David said, “Blessed is the man whom thou choosest” (Psalm 65:4). The word translated choosest, bâchar (baw – khar´) is properly translated as to try (977). Therefore, it could be said, blessed is the man that God tries or the person that God puts through the purification process of affliction. In other words, we should be happy that God does not leave us to our own means and allow us to become so strong that we think we can handle things on our own.

The best position to be in is one of contentment. It says in Psalm 66:12, “We went through fire and through water: but thou brought us out into a wealthy place.” The result of purification is satisfaction. The wealthy place is the place where all of our needs are met, we are completely satisfied with our lives.

The goal of the silversmith is to transform his metal into a final product, usually one with a practical purpose. Before he begins work, the silversmith may investigate and test his metal to see what its capabilities are and determine its best use. It is within the silversmith’s power to make the metal into whatever he wants it to be, but his knowledge of and experience working with metal guide him in the decision making process. When God sets out to transform a life, he does so with a knowledge of the individual’s breaking point, how much pressure he or she can withstand, and the experience of listening to her cries since birth.

Don’t be a fool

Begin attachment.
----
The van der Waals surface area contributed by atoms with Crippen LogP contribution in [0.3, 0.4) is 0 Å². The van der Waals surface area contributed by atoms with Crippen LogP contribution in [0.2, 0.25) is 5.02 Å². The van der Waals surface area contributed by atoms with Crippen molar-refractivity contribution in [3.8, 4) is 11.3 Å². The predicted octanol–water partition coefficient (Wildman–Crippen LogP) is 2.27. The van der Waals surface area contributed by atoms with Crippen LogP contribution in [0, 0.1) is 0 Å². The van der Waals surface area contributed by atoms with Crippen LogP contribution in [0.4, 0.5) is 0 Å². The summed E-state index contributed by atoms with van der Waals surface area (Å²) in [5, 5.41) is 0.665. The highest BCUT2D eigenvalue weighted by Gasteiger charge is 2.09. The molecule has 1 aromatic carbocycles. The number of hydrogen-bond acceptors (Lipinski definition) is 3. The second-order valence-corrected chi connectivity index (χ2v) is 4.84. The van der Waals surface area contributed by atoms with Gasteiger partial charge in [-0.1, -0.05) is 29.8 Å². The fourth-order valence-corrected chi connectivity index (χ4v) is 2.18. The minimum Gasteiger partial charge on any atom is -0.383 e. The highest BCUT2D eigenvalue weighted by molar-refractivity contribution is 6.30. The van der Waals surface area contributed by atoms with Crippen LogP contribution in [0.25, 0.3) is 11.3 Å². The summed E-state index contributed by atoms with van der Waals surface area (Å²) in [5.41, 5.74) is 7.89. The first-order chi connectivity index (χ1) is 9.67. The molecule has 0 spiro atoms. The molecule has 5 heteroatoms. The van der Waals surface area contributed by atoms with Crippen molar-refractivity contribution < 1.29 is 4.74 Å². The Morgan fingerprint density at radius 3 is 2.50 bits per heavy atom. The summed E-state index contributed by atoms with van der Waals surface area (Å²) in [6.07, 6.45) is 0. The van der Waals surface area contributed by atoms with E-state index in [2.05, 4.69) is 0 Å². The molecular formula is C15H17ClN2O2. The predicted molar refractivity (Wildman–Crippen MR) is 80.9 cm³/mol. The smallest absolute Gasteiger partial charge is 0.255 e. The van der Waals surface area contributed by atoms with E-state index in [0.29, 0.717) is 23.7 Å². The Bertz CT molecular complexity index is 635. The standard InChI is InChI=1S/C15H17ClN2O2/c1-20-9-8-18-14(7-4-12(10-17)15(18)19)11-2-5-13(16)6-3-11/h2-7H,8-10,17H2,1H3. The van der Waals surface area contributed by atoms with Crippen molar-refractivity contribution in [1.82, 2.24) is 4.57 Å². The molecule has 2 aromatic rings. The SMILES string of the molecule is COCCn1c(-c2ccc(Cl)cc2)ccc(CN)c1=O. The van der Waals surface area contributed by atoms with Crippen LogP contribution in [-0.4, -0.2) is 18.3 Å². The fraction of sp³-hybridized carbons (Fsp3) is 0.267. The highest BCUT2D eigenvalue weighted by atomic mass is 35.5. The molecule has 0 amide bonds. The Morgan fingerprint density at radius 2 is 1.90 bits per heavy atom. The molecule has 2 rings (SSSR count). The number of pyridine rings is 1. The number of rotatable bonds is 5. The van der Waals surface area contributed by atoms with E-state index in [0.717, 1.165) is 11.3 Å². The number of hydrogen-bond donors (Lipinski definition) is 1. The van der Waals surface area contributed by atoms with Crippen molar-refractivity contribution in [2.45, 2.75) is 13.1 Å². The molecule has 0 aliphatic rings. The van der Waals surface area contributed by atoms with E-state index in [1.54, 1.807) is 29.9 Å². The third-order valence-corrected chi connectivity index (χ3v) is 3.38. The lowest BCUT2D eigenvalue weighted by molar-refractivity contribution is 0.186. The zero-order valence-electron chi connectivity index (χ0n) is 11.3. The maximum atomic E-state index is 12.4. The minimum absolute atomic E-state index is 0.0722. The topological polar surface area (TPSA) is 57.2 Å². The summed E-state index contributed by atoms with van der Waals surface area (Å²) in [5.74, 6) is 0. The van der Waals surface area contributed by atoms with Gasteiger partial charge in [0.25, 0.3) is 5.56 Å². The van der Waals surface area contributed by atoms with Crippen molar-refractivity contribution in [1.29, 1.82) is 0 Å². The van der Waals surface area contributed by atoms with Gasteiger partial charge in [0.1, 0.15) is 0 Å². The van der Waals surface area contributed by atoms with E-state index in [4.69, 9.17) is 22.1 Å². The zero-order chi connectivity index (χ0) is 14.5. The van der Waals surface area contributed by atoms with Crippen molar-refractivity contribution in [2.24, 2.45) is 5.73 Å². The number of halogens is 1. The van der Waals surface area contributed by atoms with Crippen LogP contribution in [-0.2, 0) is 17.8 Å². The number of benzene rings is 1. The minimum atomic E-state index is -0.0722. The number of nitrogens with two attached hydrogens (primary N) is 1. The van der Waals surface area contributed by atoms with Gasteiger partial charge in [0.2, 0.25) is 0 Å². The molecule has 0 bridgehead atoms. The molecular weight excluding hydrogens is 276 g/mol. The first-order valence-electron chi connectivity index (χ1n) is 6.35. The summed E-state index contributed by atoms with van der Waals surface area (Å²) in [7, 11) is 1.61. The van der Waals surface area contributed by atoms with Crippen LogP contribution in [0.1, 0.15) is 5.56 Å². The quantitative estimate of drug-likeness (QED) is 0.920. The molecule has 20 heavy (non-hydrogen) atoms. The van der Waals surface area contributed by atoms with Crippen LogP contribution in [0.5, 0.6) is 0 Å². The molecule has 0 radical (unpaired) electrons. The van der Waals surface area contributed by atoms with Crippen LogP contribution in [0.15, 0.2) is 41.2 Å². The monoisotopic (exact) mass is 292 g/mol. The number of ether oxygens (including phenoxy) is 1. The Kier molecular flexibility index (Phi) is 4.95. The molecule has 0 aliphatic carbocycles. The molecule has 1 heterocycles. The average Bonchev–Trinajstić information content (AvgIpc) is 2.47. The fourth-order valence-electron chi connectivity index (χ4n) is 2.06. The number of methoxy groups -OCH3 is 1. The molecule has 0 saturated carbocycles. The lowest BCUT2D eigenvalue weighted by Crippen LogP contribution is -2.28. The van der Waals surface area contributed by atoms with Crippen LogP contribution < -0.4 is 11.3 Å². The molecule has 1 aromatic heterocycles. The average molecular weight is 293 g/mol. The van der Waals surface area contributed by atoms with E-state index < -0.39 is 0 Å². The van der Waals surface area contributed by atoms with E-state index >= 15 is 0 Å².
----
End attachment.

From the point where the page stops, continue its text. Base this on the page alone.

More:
“Fools because of their transgression and because of their iniquities, are afflicted” (Psalm 107:17). A fool is someone that lives by his own resources (191). The fool believes that he can figure things out on his own and does not rely on godly wisdom.

The problem with fools is they often get into trouble that they do not have sufficient experience or resources to get out of. Teenagers are great examples of fools because they by nature want to be independent and aren’t aware of the risks they are taking.

Transgression is willful rebellion. The person who commits a transgression is trying to break away from authority and establish their independence (6586/6588). Again, teenagers are perfect examples of people who transgress because by nature teenagers want independence, their goal is to break away from their parents’ authority.

Iniquity is in essence the crossing of a line between normal and abnormal behavior. By definition, iniquity is perversion. In some cases, iniquity is not intentional. It can be a trap that someone falls into such as drug addition or prostitution. It could be that transgression leads to iniquity through the gradual decay of a person’s moral character.

To be afflicted means to be bowed down or humbled. It also means to be meek or depressed (6031/6035). The purpose of affliction is not punishment, but discipline. It has the connotation of learning from one’s mistakes. Moses is described as being very meek (Numbers 12:3), probably because of the mistake he made in killing the Egyptian who was mistreating an Israelite slave.

The greatest thing that can happen to a person that is always getting into trouble is to become aware of their need for independence. Independence in and of itself is not a bad thing. It is only when a person turns his back on God and thinks he can make it through life without God’s help that a person becomes a fool.